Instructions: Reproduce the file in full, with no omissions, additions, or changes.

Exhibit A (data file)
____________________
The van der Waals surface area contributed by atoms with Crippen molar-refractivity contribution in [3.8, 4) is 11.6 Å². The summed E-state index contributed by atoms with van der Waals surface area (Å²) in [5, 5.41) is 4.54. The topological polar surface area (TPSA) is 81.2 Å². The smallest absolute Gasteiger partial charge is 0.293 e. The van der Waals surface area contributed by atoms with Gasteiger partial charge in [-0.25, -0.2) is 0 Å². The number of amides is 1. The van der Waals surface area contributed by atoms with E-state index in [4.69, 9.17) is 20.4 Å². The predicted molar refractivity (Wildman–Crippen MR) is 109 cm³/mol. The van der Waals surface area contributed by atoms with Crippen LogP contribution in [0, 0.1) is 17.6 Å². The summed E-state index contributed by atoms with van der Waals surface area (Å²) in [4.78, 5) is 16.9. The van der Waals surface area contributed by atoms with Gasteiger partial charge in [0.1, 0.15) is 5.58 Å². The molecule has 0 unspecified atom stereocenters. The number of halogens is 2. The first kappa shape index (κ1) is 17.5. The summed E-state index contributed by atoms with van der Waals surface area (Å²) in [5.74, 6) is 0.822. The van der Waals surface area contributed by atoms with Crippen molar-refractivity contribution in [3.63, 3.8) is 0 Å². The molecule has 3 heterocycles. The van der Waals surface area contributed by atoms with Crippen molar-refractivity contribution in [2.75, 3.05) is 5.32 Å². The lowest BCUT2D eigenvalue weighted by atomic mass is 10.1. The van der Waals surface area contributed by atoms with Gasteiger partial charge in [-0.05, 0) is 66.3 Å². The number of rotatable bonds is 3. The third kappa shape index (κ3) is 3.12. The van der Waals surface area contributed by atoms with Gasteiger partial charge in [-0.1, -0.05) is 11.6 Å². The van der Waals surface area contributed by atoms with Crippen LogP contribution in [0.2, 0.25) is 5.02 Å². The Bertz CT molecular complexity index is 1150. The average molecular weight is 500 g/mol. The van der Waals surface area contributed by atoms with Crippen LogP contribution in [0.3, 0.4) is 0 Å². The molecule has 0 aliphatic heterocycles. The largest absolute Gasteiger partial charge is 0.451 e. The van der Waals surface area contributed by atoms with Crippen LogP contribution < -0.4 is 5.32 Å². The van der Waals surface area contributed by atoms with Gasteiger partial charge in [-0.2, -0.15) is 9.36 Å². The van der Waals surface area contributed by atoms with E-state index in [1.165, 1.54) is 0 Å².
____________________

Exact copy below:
The van der Waals surface area contributed by atoms with Crippen molar-refractivity contribution in [3.8, 4) is 11.6 Å². The summed E-state index contributed by atoms with van der Waals surface area (Å²) in [5, 5.41) is 4.54. The topological polar surface area (TPSA) is 81.2 Å². The smallest absolute Gasteiger partial charge is 0.293 e. The van der Waals surface area contributed by atoms with Gasteiger partial charge in [-0.25, -0.2) is 0 Å². The number of amides is 1. The van der Waals surface area contributed by atoms with E-state index in [4.69, 9.17) is 20.4 Å². The predicted molar refractivity (Wildman–Crippen MR) is 109 cm³/mol. The van der Waals surface area contributed by atoms with Crippen LogP contribution in [0, 0.1) is 17.6 Å². The summed E-state index contributed by atoms with van der Waals surface area (Å²) in [4.78, 5) is 16.9. The van der Waals surface area contributed by atoms with Gasteiger partial charge in [0.1, 0.15) is 5.58 Å². The molecule has 0 unspecified atom stereocenters. The number of halogens is 2. The first kappa shape index (κ1) is 17.5. The summed E-state index contributed by atoms with van der Waals surface area (Å²) in [5.74, 6) is 0.822. The van der Waals surface area contributed by atoms with Crippen molar-refractivity contribution in [3.63, 3.8) is 0 Å². The molecule has 3 heterocycles. The van der Waals surface area contributed by atoms with Crippen molar-refractivity contribution in [2.75, 3.05) is 5.32 Å². The lowest BCUT2D eigenvalue weighted by atomic mass is 10.1. The van der Waals surface area contributed by atoms with Gasteiger partial charge in [-0.05, 0) is 66.3 Å². The number of rotatable bonds is 3. The third kappa shape index (κ3) is 3.12. The van der Waals surface area contributed by atoms with Gasteiger partial charge in [-0.1, -0.05) is 11.6 Å². The van der Waals surface area contributed by atoms with Crippen LogP contribution in [0.2, 0.25) is 5.02 Å². The Bertz CT molecular complexity index is 1150. The average molecular weight is 500 g/mol. The van der Waals surface area contributed by atoms with Crippen LogP contribution in [0.3, 0.4) is 0 Å². The molecule has 0 aliphatic heterocycles. The largest absolute Gasteiger partial charge is 0.451 e. The van der Waals surface area contributed by atoms with Crippen LogP contribution < -0.4 is 5.32 Å². The van der Waals surface area contributed by atoms with Gasteiger partial charge in [-0.2, -0.15) is 9.36 Å². The van der Waals surface area contributed by atoms with E-state index in [1.165, 1.54) is 0 Å².